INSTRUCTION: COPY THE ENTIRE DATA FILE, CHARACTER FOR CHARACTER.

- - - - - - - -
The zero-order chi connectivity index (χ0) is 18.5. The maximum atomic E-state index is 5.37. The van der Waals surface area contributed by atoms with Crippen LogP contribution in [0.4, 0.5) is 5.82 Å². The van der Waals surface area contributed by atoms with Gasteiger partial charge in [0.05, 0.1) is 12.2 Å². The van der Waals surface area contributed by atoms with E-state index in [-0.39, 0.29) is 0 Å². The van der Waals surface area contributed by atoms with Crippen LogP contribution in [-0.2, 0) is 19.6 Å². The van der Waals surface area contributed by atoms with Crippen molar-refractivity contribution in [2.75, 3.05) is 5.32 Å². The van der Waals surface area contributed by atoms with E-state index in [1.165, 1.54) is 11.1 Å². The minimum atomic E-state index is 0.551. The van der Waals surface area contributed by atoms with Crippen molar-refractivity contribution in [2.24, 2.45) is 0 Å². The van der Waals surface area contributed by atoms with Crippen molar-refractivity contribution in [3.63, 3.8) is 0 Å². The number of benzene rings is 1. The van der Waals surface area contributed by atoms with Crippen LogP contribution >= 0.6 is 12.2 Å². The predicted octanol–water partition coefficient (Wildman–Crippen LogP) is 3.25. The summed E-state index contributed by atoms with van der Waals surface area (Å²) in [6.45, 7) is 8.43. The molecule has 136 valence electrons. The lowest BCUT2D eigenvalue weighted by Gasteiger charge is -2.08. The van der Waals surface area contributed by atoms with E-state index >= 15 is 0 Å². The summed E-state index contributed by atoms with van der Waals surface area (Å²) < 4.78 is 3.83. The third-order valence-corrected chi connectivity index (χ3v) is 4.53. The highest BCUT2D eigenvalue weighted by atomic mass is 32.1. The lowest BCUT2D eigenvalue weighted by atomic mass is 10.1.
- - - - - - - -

The zero-order chi connectivity index (χ0) is 18.5. The maximum atomic E-state index is 5.37. The van der Waals surface area contributed by atoms with Crippen LogP contribution in [0.4, 0.5) is 5.82 Å². The van der Waals surface area contributed by atoms with Gasteiger partial charge in [0.05, 0.1) is 12.2 Å². The van der Waals surface area contributed by atoms with E-state index in [-0.39, 0.29) is 0 Å². The van der Waals surface area contributed by atoms with Crippen LogP contribution in [-0.2, 0) is 19.6 Å². The van der Waals surface area contributed by atoms with Crippen molar-refractivity contribution in [2.75, 3.05) is 5.32 Å². The van der Waals surface area contributed by atoms with E-state index in [1.165, 1.54) is 11.1 Å². The minimum atomic E-state index is 0.551. The van der Waals surface area contributed by atoms with Crippen molar-refractivity contribution in [2.24, 2.45) is 0 Å². The van der Waals surface area contributed by atoms with Crippen molar-refractivity contribution in [3.63, 3.8) is 0 Å². The number of benzene rings is 1. The van der Waals surface area contributed by atoms with Crippen LogP contribution >= 0.6 is 12.2 Å². The predicted octanol–water partition coefficient (Wildman–Crippen LogP) is 3.25. The summed E-state index contributed by atoms with van der Waals surface area (Å²) in [6.45, 7) is 8.43. The molecule has 136 valence electrons. The lowest BCUT2D eigenvalue weighted by Gasteiger charge is -2.08. The van der Waals surface area contributed by atoms with E-state index >= 15 is 0 Å². The summed E-state index contributed by atoms with van der Waals surface area (Å²) < 4.78 is 3.83. The third-order valence-corrected chi connectivity index (χ3v) is 4.53. The highest BCUT2D eigenvalue weighted by atomic mass is 32.1. The lowest BCUT2D eigenvalue weighted by atomic mass is 10.1.